In LKS "classic presentation",with epileptic seizures, the treatment ideally aims to simultaneous seizure control, behavioral disorders control and language rehabilitation. It must be highlighted that carbamazepine is not a first choice drug in the treatment of LKS, and there are reports of increase in frequency and intensity of the seizures. Despite the fact that there are no clinically controlled studies comparing antiepileptic drugs effectiveness in LKS treatment until this moment, valproic acid, ethosuximide, diazepam, clobazam, clonazepam, in addition to intra-venous immunoglobulin and corticosteroid therapy are the drugs of choice. Probably lamotrigine, sulthiame, vigabatrin and levetiracetam may also be effective.10 In clinically refractory cases, surgical procedures (multiple subpial transections perpendicularly to the brain cortex surface - Morrell's surgical technique) can be indicated.11 In our patient, we chose carbamazepine due to the familial and personal history of allergic reactions and atopy, besides overweight and unavailability of ethosuximide in our country.

Epileptiform discharges can occur in people without epilepsy and use to be called subclinical discharges. A substantial part of these subjects present signs of cognitive dysfunction during these discharges when they are evaluated by psychometric tests, and this phenomenon is known as transitory cognitive impairment. In children and adolescents the transitory cognitive impairment can be associated to behavioral disorders and commitment of psychosocial functions.12 Laporte et al.13 analyzed the influence of subclinical discharges on the cognition in subjects with attention deficit hyperactivity disorder that never had epileptic seizures, and concluded that the use of antiepileptic drugs improved significantly the cognitive aspects in this population. The authors suggest that the principle of treatment with antiepileptic drugs limited to patients with epileptic seizures must be reviewed. Similarly, behavioral disorders, school difficulties and speech acquisition delay can be present in children with specific benign epileptic syndromes, such as the benign childhood epilepsy with centrotemporal spikes, laying a probable relation with the presence of subclinical discharges (interictal discharges mainly during sleep).14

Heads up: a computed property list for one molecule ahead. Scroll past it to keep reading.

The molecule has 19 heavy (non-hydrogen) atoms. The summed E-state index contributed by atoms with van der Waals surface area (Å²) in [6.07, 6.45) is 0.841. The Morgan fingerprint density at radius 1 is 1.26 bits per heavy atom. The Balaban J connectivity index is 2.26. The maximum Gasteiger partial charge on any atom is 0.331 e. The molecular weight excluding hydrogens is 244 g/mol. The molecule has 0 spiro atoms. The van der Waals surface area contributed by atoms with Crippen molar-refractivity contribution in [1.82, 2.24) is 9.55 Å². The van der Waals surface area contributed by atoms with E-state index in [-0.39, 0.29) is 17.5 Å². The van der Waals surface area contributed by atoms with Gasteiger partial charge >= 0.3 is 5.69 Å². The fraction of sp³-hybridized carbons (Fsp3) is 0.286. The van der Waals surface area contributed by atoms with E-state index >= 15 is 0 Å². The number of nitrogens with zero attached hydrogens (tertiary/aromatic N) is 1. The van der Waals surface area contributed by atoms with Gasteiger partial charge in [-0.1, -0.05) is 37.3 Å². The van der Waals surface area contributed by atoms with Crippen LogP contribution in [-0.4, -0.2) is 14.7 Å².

In our patient, the development of speech occurred normally until about eighteen months of age, when his family observed speech stagnation and regression. Even after a long phonoaudiological treatment the child did not present any improvement. Three months after the carbamazepine treatment started, the child presented marked improvement on speech, behavior and sleep pattern. This case observation suggests that there is an intimate relationship between functional changes in the brain cortex affected by interictal discharges and the verbal language disorder. In this way, we suggest that children with epileptiform discharges in the speech area, even without epileptic seizures, can be favored with antiepileptic drug treatment.



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14. Nicolai J, Aldenkamp AP, Arends J, Weber JW, Vles JS. Cognitive and behavioral effects of nocturnal epileptiform discharges in children with benign childhood epilepsy with centrotemporal spikes. Epilepsy Behav 2006; 8(1):56-70.         [ Links ]



Correspondence to authors:
Paulo Breno Noronha Liberalesso
Hospital Infantil Pequeno Príncipe
Departamento de Neurologia Infantil
Rua Desembargador Motta, 1070
CEP 81150-060, Curitiba, PR, Brasil

Received May 30, 2008; accepted July 04, 2008.



Universidade Tuiuti do Paraná